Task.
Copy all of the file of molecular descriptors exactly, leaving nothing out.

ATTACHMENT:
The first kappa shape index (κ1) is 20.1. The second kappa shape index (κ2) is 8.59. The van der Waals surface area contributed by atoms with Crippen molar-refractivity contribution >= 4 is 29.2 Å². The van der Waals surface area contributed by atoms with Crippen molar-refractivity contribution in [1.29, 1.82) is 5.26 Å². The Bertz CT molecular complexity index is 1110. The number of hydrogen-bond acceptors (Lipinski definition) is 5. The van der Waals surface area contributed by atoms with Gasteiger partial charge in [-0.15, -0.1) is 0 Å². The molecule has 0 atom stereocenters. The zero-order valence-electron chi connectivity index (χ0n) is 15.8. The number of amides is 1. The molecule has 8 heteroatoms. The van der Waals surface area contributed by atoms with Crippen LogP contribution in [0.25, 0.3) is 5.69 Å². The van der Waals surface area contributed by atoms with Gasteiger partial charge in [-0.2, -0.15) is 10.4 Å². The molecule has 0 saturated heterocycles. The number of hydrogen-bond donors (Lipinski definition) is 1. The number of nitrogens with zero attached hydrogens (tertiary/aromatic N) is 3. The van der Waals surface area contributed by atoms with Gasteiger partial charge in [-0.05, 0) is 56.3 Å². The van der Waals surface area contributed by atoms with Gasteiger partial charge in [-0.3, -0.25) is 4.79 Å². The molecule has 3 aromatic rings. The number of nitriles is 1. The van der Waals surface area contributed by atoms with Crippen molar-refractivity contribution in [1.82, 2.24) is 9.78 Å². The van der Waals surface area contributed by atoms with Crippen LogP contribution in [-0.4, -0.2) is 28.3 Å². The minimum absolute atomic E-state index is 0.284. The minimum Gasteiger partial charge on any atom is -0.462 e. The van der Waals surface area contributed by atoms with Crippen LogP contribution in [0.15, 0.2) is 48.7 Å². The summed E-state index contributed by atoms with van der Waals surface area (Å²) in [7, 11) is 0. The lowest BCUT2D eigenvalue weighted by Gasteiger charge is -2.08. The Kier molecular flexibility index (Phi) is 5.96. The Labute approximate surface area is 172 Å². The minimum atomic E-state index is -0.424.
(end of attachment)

The first kappa shape index (κ1) is 20.1. The second kappa shape index (κ2) is 8.59. The van der Waals surface area contributed by atoms with Crippen molar-refractivity contribution >= 4 is 29.2 Å². The van der Waals surface area contributed by atoms with Crippen molar-refractivity contribution in [1.29, 1.82) is 5.26 Å². The Bertz CT molecular complexity index is 1110. The number of hydrogen-bond acceptors (Lipinski definition) is 5. The van der Waals surface area contributed by atoms with Gasteiger partial charge in [-0.15, -0.1) is 0 Å². The molecule has 0 atom stereocenters. The zero-order valence-electron chi connectivity index (χ0n) is 15.8. The number of amides is 1. The molecule has 8 heteroatoms. The van der Waals surface area contributed by atoms with Crippen LogP contribution in [0.25, 0.3) is 5.69 Å². The van der Waals surface area contributed by atoms with Gasteiger partial charge in [-0.2, -0.15) is 10.4 Å². The molecule has 0 saturated heterocycles. The number of hydrogen-bond donors (Lipinski definition) is 1. The number of nitrogens with zero attached hydrogens (tertiary/aromatic N) is 3. The van der Waals surface area contributed by atoms with Gasteiger partial charge in [-0.05, 0) is 56.3 Å². The van der Waals surface area contributed by atoms with Gasteiger partial charge in [-0.3, -0.25) is 4.79 Å². The molecule has 3 aromatic rings. The number of nitriles is 1. The van der Waals surface area contributed by atoms with Crippen molar-refractivity contribution in [1.82, 2.24) is 9.78 Å². The van der Waals surface area contributed by atoms with Crippen LogP contribution in [-0.4, -0.2) is 28.3 Å². The minimum absolute atomic E-state index is 0.284. The minimum Gasteiger partial charge on any atom is -0.462 e. The van der Waals surface area contributed by atoms with Crippen LogP contribution in [0.15, 0.2) is 48.7 Å². The summed E-state index contributed by atoms with van der Waals surface area (Å²) in [7, 11) is 0. The lowest BCUT2D eigenvalue weighted by Gasteiger charge is -2.08. The Kier molecular flexibility index (Phi) is 5.96. The Labute approximate surface area is 172 Å². The minimum atomic E-state index is -0.424.